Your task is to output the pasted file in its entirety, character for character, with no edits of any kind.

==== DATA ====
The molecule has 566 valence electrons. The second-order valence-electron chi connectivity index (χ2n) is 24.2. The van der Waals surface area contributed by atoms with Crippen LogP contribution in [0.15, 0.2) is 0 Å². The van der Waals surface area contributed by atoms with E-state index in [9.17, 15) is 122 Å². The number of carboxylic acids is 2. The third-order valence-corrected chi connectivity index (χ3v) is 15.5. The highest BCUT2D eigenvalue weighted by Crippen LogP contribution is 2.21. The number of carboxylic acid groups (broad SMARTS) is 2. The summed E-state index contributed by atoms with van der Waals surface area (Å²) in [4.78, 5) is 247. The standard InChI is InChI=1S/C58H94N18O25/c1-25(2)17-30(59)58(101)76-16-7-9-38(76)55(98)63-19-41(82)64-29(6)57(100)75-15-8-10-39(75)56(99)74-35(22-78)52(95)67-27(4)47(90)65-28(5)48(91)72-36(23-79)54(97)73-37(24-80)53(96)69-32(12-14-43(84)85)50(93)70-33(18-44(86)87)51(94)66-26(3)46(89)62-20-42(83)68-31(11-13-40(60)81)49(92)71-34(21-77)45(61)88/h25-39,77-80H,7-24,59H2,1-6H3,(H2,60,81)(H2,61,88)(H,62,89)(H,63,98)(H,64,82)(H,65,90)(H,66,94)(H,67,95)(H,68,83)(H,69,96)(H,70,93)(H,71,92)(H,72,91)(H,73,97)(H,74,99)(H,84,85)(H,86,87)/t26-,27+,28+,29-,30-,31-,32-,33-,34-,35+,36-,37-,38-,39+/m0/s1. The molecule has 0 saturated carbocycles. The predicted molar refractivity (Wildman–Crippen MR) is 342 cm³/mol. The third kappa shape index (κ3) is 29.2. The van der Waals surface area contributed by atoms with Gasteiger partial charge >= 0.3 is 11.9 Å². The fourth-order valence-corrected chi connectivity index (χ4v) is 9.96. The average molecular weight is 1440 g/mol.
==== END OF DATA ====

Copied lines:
The molecule has 566 valence electrons. The second-order valence-electron chi connectivity index (χ2n) is 24.2. The van der Waals surface area contributed by atoms with Crippen LogP contribution in [0.15, 0.2) is 0 Å². The van der Waals surface area contributed by atoms with E-state index in [9.17, 15) is 122 Å². The number of carboxylic acids is 2. The third-order valence-corrected chi connectivity index (χ3v) is 15.5. The highest BCUT2D eigenvalue weighted by Crippen LogP contribution is 2.21. The number of carboxylic acid groups (broad SMARTS) is 2. The summed E-state index contributed by atoms with van der Waals surface area (Å²) in [4.78, 5) is 247. The standard InChI is InChI=1S/C58H94N18O25/c1-25(2)17-30(59)58(101)76-16-7-9-38(76)55(98)63-19-41(82)64-29(6)57(100)75-15-8-10-39(75)56(99)74-35(22-78)52(95)67-27(4)47(90)65-28(5)48(91)72-36(23-79)54(97)73-37(24-80)53(96)69-32(12-14-43(84)85)50(93)70-33(18-44(86)87)51(94)66-26(3)46(89)62-20-42(83)68-31(11-13-40(60)81)49(92)71-34(21-77)45(61)88/h25-39,77-80H,7-24,59H2,1-6H3,(H2,60,81)(H2,61,88)(H,62,89)(H,63,98)(H,64,82)(H,65,90)(H,66,94)(H,67,95)(H,68,83)(H,69,96)(H,70,93)(H,71,92)(H,72,91)(H,73,97)(H,74,99)(H,84,85)(H,86,87)/t26-,27+,28+,29-,30-,31-,32-,33-,34-,35+,36-,37-,38-,39+/m0/s1. The molecule has 0 saturated carbocycles. The predicted molar refractivity (Wildman–Crippen MR) is 342 cm³/mol. The third kappa shape index (κ3) is 29.2. The van der Waals surface area contributed by atoms with Gasteiger partial charge >= 0.3 is 11.9 Å². The fourth-order valence-corrected chi connectivity index (χ4v) is 9.96. The average molecular weight is 1440 g/mol.